China’s production of crude steel is 9 times the production in India, 10 times the production in Japan, and 11 times the production in the US. Marked in red: The US is in fourth place (87.8 Mt), Mexico in 15th place (18.5 Mt), and Canada in 18th place (12.9 Mt):
The 15 largest crude steel companies in the world in 2019
Eight of the 15 companies that produced the largest quantity of crude steel in 2019 are Chinese companies. Six of them are owned or controlled by government entities in China. The one US steelmaker on this list, Nucor, fell from 12th place in 2018 to 14th place in 2019.
There have been numerous international mergers in recent years, and production under one company can take place in various countries where the merged companies are located:
- ArcelorMittal (97.3 Mt). Includes shares in AM/NS India and China Oriental. In 2006, India’s giant Mittal Steel acquired French giant Arcelor. Registered in Luxembourg as a mailbox company, it is run from India.
- China Baowu Steel Group (95.5 Mt, up from 67.4 Mt in 2018); includes the tonnage of Maanshan Steel and Chongqing Steel – owned by the government of China.
- Nippon Steel Corporation (51.7 Mt); formerly Nippon Steel & Sumitomo Metal Corporation. Includes tonnage Sanyo Special Steel, Ovako AB, and shares in AM/NS India and USIMINAS – Japan.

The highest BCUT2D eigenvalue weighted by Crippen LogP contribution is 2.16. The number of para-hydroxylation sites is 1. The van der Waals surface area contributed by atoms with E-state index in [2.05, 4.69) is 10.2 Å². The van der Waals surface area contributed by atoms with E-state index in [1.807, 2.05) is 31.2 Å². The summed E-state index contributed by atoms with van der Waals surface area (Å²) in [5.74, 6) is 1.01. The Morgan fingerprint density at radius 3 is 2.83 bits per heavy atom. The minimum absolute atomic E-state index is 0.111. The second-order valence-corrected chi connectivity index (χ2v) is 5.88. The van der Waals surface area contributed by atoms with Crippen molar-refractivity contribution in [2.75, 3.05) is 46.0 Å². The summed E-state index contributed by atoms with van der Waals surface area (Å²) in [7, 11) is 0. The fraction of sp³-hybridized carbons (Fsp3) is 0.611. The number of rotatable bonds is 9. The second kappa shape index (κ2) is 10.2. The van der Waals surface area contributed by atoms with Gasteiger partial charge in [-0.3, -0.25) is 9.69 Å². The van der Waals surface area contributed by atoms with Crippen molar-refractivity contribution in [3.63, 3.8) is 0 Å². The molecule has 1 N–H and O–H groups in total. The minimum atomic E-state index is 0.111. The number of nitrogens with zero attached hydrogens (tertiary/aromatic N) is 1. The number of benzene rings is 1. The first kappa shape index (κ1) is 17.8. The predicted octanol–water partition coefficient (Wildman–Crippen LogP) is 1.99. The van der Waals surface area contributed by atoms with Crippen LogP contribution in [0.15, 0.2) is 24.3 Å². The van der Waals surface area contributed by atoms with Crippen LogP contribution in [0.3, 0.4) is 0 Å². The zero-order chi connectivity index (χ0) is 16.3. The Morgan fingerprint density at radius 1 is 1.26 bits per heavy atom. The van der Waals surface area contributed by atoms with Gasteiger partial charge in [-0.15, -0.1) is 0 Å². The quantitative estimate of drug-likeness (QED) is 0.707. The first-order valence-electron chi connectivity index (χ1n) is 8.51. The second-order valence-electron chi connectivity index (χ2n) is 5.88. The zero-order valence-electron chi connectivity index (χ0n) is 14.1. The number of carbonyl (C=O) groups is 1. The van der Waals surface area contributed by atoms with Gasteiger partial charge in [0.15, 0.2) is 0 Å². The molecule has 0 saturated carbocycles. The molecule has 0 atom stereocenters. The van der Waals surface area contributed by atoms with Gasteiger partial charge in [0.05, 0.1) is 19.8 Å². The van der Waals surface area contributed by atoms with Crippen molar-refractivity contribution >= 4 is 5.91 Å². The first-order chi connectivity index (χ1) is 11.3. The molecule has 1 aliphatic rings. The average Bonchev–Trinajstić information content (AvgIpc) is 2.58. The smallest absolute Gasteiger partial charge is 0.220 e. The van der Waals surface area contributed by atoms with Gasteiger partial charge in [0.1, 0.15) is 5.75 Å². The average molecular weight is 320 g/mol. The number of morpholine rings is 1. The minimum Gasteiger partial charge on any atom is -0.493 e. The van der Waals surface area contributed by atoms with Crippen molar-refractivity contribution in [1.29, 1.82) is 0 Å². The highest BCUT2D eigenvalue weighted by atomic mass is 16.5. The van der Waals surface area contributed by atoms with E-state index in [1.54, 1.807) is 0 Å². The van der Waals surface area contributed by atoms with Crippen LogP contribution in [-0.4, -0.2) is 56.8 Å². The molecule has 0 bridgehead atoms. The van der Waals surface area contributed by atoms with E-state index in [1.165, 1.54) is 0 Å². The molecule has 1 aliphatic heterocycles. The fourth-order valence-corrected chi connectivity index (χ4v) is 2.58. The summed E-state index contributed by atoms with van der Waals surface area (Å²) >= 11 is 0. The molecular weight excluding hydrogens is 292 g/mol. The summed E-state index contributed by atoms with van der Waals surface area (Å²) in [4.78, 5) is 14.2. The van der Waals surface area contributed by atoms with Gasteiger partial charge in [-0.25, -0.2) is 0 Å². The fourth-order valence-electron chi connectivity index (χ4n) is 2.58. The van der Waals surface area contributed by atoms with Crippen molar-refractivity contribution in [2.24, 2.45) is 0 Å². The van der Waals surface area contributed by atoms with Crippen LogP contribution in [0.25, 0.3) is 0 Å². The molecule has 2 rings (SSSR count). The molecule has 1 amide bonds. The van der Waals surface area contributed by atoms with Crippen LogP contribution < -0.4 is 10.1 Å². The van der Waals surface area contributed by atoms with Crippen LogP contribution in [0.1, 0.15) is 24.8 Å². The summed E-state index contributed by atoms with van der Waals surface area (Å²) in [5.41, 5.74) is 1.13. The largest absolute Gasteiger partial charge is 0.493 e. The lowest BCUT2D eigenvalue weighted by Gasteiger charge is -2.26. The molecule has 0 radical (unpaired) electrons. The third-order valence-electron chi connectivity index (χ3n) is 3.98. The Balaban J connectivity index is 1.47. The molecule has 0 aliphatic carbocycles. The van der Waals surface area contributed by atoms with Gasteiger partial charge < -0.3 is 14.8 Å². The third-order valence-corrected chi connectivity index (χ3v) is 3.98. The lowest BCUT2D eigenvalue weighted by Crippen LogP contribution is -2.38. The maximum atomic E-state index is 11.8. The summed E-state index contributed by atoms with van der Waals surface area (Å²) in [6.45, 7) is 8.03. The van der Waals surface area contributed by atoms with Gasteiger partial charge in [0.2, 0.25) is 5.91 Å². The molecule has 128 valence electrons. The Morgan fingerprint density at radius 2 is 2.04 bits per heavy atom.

- Hesteel Group, formerly HBIS Group (46.6 Mt) – owned by the government of Hebei Province, China. Includes Serbia Iron & Steel d.o.o. Beograd and MAKSTIL A.D. in Macedonia
- POSCO (43.1 Mt) – South Korea.
- Shagang Group China (41.1 Mt) – privately owned, China.
- Anshan Iron and Steel Group, or Ansteel Group (39.2 Mt) – owned by the government of China.
- Jianlong Group (31.2 Mt) – privately owned, China
- Tata Steel Group (30.1 Mt) – India.
- Shougang Group (29.3 Mt) – owned by the government of Beijing, China.
- Shandong Steel (27.6 Mt) – owned by the government of Shandong province, China.
- JFE Holdings (27.3 Mt) – Formed in 2002, in merger of NKK Corporation and Kawasaki Steel, Japan.
- Valin Group (24.3 Mt) – controlled by the Chinese state, with a minority of shares publicly traded
- Nucor Corporation (23.1 Mt) – North Carolina, USA
- Hyundai Steel Company (21.6 Mt) – South Korea
But it’s not like China is dumping crude steel on the global market.
China uses most of the crude steel it produces at its factories that convert it into finished steel products that are then either exported or used in China’s construction industry, including pipelines, and in its manufacturing industry to make components, motor vehicles, washing machines, towers of suspension bridges, etc., some of which are then exported as well (the tower of the new San Francisco-Oakland Bay Bridge and many steel components were made in China).
In terms of crude steel exports from China, the quantities amount to only about 5% of its total crude steel production. But at 48.3 Mt of net exports (exports minus imports), China is the largest crude steel net-exporter, ahead of Japan (26.7 Mt), Russia (22.7 Mt), and the Ukraine (14.0 Mt). The US is the largest net importer (imports minus exports) of crude steel (19.8 Mt) ahead of Thailand (15.1 Mt), and the EU (12.4 Mt).